Ohio puppy breeders help train dogs to make life easier for the visually impaired

MIDDLEFIELD, Ohio (WJW) – A plane full of puppies. Admit it, when you read this sentence, it immediately put a smile on your face.

Even though it looks like one of them is flying the plane, they’re not that smart. But given time, they’ll do something even better than looking gorgeous in the cockpit.

They give a visually impaired person the chance to be mobile again.

A six-month-old pup named Fenway was in flight on Wednesday. Fenway is just beginning his guide dog journey.

They will spend the next year and a half with Keith and Lauri Wagner, who live near Cleveland, teaching them the basic manners of being a guide dog.

“You’re walking the dog and he sees a squirrel and you don’t want him to say ‘squirrel.’ They’re learning that you don’t,” said Keith Wagner.

Well, Tabitha has those manners and more. She has completed her guide dog training on the streets of New York City and is ready to go to her new owner

Guiding Eyes for the Blind has a network of volunteer trainers across the country, like the Wagners, who teach these essential skills.

CEO Thomas Panek says preparing a dog for everyday activities like navigating city streets or staying in an office or in a store is a months-long process.

More than 200 people with visual impairments are currently waiting for their four-legged partner. The need for trainers and for dogs to help others has never been more important.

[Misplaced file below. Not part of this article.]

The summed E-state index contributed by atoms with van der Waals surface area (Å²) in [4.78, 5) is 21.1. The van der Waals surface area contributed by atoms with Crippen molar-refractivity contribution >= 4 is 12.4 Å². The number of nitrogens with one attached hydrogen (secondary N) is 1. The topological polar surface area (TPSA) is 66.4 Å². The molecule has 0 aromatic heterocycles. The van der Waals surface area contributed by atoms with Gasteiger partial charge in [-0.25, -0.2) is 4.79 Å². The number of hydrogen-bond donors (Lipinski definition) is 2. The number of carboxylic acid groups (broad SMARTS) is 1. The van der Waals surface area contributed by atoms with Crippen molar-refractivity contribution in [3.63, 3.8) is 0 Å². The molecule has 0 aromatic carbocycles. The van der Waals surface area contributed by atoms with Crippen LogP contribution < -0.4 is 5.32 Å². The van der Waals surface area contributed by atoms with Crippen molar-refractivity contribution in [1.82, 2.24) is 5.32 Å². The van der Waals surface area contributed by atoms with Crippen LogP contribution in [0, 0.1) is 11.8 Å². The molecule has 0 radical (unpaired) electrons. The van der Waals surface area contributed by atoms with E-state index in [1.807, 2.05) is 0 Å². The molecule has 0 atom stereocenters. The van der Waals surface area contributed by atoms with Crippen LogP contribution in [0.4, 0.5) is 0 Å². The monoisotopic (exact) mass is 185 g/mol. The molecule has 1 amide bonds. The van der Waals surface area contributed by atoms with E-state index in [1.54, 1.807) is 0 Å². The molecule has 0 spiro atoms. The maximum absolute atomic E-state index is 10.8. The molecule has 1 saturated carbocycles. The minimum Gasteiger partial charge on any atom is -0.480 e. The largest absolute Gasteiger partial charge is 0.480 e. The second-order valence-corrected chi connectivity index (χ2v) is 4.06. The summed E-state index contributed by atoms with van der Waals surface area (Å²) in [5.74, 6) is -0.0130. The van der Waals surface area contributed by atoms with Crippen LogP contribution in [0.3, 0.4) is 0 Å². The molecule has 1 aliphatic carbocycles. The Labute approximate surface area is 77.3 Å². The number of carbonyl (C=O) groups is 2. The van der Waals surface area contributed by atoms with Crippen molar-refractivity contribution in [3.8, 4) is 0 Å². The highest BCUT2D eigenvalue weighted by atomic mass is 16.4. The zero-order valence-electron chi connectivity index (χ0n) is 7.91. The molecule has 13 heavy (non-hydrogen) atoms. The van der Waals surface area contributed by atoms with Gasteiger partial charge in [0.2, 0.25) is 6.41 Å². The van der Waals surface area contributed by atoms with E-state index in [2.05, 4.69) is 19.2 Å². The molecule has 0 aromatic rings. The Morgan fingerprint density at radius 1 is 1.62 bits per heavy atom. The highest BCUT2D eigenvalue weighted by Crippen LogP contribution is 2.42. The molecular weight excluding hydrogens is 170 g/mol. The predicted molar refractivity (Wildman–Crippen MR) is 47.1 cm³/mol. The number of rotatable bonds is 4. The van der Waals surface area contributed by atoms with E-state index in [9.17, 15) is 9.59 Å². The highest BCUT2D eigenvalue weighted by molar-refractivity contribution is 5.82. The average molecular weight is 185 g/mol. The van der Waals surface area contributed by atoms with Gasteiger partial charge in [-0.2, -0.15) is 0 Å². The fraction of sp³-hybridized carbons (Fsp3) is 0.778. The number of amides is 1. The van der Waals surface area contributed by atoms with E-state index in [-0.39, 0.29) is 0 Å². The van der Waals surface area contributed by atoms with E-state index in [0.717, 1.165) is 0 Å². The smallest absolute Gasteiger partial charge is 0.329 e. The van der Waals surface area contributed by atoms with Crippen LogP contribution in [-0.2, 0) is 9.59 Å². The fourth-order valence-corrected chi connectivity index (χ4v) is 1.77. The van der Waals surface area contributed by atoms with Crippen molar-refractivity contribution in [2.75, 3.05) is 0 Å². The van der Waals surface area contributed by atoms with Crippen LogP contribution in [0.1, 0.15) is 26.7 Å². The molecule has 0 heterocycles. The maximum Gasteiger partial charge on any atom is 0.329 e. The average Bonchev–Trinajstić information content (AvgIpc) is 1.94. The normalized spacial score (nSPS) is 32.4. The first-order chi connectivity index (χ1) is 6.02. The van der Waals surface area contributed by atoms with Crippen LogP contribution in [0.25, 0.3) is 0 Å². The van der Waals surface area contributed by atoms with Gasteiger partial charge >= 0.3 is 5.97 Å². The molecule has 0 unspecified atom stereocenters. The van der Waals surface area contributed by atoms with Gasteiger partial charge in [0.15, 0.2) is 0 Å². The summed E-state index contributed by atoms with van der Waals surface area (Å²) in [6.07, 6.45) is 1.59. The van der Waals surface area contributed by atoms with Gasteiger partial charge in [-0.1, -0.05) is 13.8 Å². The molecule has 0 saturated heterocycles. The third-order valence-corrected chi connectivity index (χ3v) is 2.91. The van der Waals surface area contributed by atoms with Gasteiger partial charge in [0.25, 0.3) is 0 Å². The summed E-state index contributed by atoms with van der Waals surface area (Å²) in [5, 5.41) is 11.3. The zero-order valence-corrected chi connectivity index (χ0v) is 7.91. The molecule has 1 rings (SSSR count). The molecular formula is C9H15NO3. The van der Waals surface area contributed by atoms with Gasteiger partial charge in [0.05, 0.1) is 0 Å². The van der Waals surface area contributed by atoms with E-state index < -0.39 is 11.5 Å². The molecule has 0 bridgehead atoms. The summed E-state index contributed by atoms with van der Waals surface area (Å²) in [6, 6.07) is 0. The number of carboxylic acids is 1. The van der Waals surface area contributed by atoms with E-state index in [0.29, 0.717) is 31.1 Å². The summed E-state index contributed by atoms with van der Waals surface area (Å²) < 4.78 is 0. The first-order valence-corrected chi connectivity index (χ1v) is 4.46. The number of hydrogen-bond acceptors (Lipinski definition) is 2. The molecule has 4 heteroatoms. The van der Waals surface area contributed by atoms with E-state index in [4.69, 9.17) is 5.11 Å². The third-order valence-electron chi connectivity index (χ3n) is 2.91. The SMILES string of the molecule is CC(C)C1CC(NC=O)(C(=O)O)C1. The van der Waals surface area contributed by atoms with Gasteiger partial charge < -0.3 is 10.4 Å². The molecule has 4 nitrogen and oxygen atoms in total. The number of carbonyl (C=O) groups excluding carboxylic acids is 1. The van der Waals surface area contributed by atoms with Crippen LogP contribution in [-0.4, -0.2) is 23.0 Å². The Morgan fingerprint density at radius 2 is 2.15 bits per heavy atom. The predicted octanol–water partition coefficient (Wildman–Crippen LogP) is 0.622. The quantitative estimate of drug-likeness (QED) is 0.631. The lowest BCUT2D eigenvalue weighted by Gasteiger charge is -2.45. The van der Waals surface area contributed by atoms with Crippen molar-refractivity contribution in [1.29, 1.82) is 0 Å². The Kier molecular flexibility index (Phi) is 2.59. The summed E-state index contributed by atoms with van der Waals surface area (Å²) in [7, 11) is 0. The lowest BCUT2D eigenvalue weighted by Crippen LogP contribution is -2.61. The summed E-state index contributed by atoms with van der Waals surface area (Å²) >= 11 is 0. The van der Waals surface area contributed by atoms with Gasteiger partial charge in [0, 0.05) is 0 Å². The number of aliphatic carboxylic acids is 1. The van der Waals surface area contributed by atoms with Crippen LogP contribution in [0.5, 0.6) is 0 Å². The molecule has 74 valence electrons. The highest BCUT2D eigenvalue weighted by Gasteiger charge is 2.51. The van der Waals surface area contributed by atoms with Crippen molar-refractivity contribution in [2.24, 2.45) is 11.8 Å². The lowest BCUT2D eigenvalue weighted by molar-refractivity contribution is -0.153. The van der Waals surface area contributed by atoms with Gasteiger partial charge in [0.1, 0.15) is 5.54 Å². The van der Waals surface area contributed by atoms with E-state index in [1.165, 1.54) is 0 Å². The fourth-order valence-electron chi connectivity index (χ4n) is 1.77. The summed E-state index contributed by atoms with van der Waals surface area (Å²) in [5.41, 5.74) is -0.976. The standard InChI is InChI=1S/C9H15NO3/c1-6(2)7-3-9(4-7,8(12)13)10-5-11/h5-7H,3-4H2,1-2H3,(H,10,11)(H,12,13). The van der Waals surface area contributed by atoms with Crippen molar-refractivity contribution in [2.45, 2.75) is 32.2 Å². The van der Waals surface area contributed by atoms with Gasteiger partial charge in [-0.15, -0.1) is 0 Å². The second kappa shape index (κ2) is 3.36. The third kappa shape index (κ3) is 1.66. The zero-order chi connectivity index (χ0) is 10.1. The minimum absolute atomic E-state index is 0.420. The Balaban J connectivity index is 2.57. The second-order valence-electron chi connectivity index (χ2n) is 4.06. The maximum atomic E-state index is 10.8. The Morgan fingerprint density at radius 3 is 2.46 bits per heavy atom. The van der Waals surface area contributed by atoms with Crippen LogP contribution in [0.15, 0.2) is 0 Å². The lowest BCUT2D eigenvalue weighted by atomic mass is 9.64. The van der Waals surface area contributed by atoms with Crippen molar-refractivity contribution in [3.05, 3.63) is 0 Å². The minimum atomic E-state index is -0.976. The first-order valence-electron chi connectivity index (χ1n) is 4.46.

“We are all now trying to social distance and trying to help someone who is blind and it may not be as convenient as it used to be for someone and as a blind person himself to reach out and ask for help A little less comfortable than before and having a guide dog at your side has increased demand significantly,” said Panek.

After training, the dogs are soon in the hands of a visually impaired person, which is a tough time for the puppy breeders who love dogs so much that they are needed to make the lives of others easier.

“I tell everyone that’s how I see it. We had a kid, we sent that kid to college, they met someone, got married and moved away, and we never saw them again,” Wagner said. “It’s hard. It’s hard. We cried.”

The dogs were flown to Geauga County Airport by the Pilots to the Rescue group.

It is a group of pilots and plane owners who volunteer to fly animals to where they are needed and wanted.

About Clayton Arredondo

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